C'mon in! The water's f-f-fine

Email|Print| Text size + By Letitia Baldwin
Globe Correspondent / June 25, 2006

CRANBERRY ISLES, Maine -- It's sunny, blowing 20 miles per hour out of the southwest, as we make our way down Sand Beach on Little Cranberry Island. The Mount Desert hills rise like blue bubbles across the whitecapped sea.

Ruddy-cheeked and bundled up against the wind, lobsterwoman Stephanie Alley, island postmistress Joy Sprague, librarian Cindy Thomas, and jeweler Barb Fernald huddle on the gravelly shore. The women are getting a jump on summer and going for their second ocean swim in April as part of the local Dip-of-the-Month Club.

The middle-aged mothers strip down to one-piece bathing suits and run into the 44-degree water . It takes their breath away. It feels sharp on the skin. As they surface, a scream pierces the air.

Out of the water, the women say their bodies tingle all over . They rave about feeling energized. They feel so good, they go in again.

Kate Chaplin, a Baltimore native who summered on Little Cranberry as a child and now lives there year-round, surveyed the scene from her beach blanket.

``I'd sooner go through childbirth than swim in the ocean," the 40-year-old mother of three said . ``I've done plenty of both."

As summer temperatures soar , New Englanders are flocking to beaches throughout the Northeast. Yet you won't catch many cooling off in the sea off Mount Desert Island. Or, for that matter, swimming in Maine waters east of the midcoast town of Rockland.

The few who do don't linger.

Saltwater bathing isn't mentioned much in the myriad guides extolling the rockbound coast. That's because the ocean temperature seldom pushes the upper 60s, and has sunk into the 40s, even at the height of summer. It's Vacationland's little secret.

``If natives of Maine are reluctant to get in the water, imagine what it's like for people used to water that is 20, 30 degrees warmer?" Tim Sample quipped by phone from his home in Georgetown.

Sample, 55, dubbed ``Maine's humorist laureate" by the late CBS newsman Charles Kuralt, swam in the ocean near Boothbay Harbor as a boy . He still goes for a dip maybe once a summer ``unless I think about it too much beforehand."

``I tend to jump in, paddle around a bit , and get the heck out," the comedian/storyteller said. ``It's like banging your head on the wall. Because it feels so good when you stop."

The Pine Tree State has the dubious distinction of having the coldest water s on the Eastern Seaboard. Several factors are to blame. There's the fact that its coast is on the Gulf of Maine, a vast body of water stretching from Nova Scotia to Cape Cod. The gulf is like a bathtub with the cold tap stuck on. The bad news is there is no hot tap. The gulf is cut off from the open ocean by Georges and Browns banks. The frigid Labrador Current, originating in the melt waters of Greenland glaciers, feeds the gulf from the north. The cold jet sweeps down the Maine coast to Penobscot Bay, where it moves offshore.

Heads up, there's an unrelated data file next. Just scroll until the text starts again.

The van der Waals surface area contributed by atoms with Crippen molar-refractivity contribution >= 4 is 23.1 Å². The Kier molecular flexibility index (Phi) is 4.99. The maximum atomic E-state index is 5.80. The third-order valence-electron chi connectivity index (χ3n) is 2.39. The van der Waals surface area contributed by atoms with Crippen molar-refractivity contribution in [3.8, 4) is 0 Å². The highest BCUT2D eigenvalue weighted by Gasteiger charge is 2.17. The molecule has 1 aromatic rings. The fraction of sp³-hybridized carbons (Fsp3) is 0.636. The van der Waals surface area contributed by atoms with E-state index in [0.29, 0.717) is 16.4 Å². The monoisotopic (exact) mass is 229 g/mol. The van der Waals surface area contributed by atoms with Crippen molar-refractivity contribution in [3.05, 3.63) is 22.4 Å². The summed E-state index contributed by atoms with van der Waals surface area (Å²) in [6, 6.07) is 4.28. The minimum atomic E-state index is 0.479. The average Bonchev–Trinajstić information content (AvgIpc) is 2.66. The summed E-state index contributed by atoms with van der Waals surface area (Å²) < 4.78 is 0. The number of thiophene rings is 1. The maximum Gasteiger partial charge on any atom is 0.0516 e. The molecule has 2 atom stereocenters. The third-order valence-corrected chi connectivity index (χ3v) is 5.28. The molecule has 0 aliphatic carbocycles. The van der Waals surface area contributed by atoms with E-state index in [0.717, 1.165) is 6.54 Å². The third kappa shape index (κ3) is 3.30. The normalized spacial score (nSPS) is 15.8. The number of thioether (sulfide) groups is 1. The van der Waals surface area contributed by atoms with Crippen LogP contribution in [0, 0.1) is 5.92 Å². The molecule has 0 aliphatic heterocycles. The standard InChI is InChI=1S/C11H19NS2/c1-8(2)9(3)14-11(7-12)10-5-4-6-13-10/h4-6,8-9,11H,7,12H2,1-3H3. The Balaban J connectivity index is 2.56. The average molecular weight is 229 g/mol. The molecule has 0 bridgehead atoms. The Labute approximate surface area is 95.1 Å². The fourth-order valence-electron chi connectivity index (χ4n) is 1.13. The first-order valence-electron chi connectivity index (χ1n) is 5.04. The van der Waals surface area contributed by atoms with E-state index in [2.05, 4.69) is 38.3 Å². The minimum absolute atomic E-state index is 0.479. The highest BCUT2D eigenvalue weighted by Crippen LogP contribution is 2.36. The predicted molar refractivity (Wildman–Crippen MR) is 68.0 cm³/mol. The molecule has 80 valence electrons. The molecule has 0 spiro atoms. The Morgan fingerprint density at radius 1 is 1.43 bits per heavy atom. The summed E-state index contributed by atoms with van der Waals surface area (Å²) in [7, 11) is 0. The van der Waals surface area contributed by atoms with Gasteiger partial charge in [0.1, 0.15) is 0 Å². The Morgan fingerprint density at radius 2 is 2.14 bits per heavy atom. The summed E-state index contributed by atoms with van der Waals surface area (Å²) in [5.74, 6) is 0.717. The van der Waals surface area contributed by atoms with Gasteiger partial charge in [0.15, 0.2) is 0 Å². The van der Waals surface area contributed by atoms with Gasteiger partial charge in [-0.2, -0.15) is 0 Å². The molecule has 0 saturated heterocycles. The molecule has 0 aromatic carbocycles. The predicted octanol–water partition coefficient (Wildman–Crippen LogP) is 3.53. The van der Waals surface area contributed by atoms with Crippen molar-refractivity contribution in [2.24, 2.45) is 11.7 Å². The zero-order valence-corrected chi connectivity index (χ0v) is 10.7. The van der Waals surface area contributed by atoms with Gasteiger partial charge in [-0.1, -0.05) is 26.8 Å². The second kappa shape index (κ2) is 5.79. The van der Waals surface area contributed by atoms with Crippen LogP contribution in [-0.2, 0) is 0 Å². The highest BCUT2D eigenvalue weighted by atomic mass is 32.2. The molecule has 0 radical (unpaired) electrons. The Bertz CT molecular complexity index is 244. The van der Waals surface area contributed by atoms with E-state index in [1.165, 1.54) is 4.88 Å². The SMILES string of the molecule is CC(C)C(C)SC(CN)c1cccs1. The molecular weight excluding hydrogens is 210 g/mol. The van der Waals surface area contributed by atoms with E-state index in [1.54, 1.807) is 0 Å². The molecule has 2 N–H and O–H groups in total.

``That in a nutshell is why it is funner to go swimming in western rather than eastern Maine," explained David Townsend, oceanography professor and director of the School of Marine Sciences at the University of Maine. ``Saco Bay is probably the only warm swimming unless you get 50 to 60 miles offshore."

Maine's tides -- the strongest on the East Coast -- make matters worse. Picture a blender chopping up the sun-warmed sea surface, mixing it with colder water sucked up from the deep. Then there's the wind. Swimmers are at its mercy depending on its orientation to the coastline . Shore breezes, coupled with the Earth's rotation , spin heated surface waters offshore. If the wind is blowing from the southwest -- the prevailing wind in summer -- ocean temperatures can plummet to the 50s even at fine-sand beaches in southern Maine.

Just getting into the water can be tricky . Sand beaches and sandy-bottomed shoreline are increasingly scarce farther east. Going for a swim often means clambering over seaweed-swathed boulders and ledges and circumventing tidepools to get to the water's edge.

Maine tourism officials choose their words carefully when asked whether the terrain and chilling water are off-putting. Tourists, they assert, don't come to swim per se. They also note that swimming can be delightful at southern Maine beaches and scenic ponds and lakes .

``The farther east you go, there are so few beaches," said Dann Lewis, Maine's director of tourism. ``The rocky shoreline isn't conducive to people gathering and swimming particularly."

For Mainers and vacationers, ocean swimming is a black-and-white issue. Love it or hate it.

Many Maine fishermen , who have spent their working lives striving to stay out of the Atlantic , deride the bone-chilling practice as pointlessly painful.

Beals Island lobsterman Dwight Carver swam in the ocean as a boy. ``I can tell you, right now, that I have no desire to go jump in the ocean," said Carver, 52, the first to install a swimming pool on Beals Island. ``Why would I want to crawl in the ocean when I have a swimming pool in my backyard?"

Meanwhile, devotees say a bracing dip clears the mind, releases stress, prolongs life, and builds character. Some see it as an annual rite affirming their love of Maine and its rugged beauty.

As twentysomethings, Bayard Henry Roberts, a 94-year-old Philadelphian and longtime Northeast Harbor summer resident, and his friends sailed out and picnicked on offshore islands. Invariably, the idea of swimming would crop up.

``You could not have a martini before lunch unless you went in the ocean," said Roberts , who still enjoys a dip in the Atlantic. ``When you come out, you always feel it was worthwhile , with or without that martini."

Contact Letitia Baldwin, features editor at the Bangor Daily News, at

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